This is mostly a personal question but I am curious. Among your peers were you often the leader of the gang back when you were in the street life? Also how much of a cardinal personality do you personal consider yourself.
This link has the definition of cardinal.
"Cardinal signs have energy, drive and charisma and will often be found in leadership positions whether leaders in their field i.e. science and business or in public service and politics. Cardinal energy can be the driving force for political and social change and progress in all areas of life. Cardinals are not content sitting still or with the status quo. They will always be on the lookout for a new project and are not afraid to push the boundaries out and set themselves challenges. Their initiations can leave others working out how to actually achieve the goals, but their initiation skills are vital in the world. Cardinal signs need to be careful not to be too self-orientated."
Do you fit the definition in your opinion?
The reason I ask is because so much of your writings often involve dynamics about leadership skills. Even in your books strictly focusing on techniques and strategems in violence, you mention how a charismatic thug can completely alter the situation to the point you have to shift your gears to handle the crises. I recall you even specifically stated tat in multiple opponents, you may kick the ass of three men but should a charismatic "sergeant" of the group arrive in the scene, the three hooligans you just beat up not only may suddenly change from fleeing to attacking you but (depending on how much they look up to the leader) they may even be so fanatical about taking you down they'd actually let themselves die in the process as you shoot at them while they rush at you.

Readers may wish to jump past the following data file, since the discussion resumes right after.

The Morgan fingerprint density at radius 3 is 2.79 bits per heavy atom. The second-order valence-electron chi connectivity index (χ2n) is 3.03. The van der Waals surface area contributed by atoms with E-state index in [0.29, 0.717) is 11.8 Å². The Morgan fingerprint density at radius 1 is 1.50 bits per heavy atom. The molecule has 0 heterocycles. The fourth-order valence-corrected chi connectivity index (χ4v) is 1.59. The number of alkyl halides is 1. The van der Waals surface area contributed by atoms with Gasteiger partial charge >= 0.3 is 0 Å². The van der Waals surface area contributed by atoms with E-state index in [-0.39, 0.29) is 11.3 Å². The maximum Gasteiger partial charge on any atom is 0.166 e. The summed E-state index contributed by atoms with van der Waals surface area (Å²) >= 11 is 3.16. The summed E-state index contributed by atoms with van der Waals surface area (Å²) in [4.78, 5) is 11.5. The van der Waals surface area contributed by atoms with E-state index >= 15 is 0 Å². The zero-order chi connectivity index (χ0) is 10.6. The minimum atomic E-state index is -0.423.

Not exactly what you wrote but thats how I remembered what the book stated (sadly I can't remember which book its from). So I am curious if you were a sort of "head" of a group during the street life years. I mean someone at a martial arts forum even bashed a poster for being an :"acolyte of the Church of Marc MacYoung" because he kept referencing you.
Now related to self defense. Why is leadership dynamics so neglected in the self defense world? Even those programs that focus on de-escalation often overlook the role one charismatic individual can do to completely change the violence into a whole new situation. You're the first leader to emphasize leadership and its role in relation to violence.
On a plus question, what books do you recommend about leadership that can help specifically for self-defense and violence?
Contrary to what one might think, leadership is very much an issue of age, experience, resources and looking out for folks.
I was usually surrounded by older people who'd earned their positions through those attributes. So I spent a lot of time listening to them, modeling my behavior off their successes. In time, I moved up the ladder. I didn't become a leader because I wanted to, I became a leader because I paid attention to what the leaders did, why it worked and modeled my behavior on them
I knew a lot of people who tried to be leaders before their time. Usually they ended up flaming out because they lacked what is called Kentucky Windage (the ability to assess a situation from experience and come up with the solution.)Charisma without Kentucky Windage or having the interest of the group at heart, leads to bad places.
As for leadership specific to violence, that's too vague of a question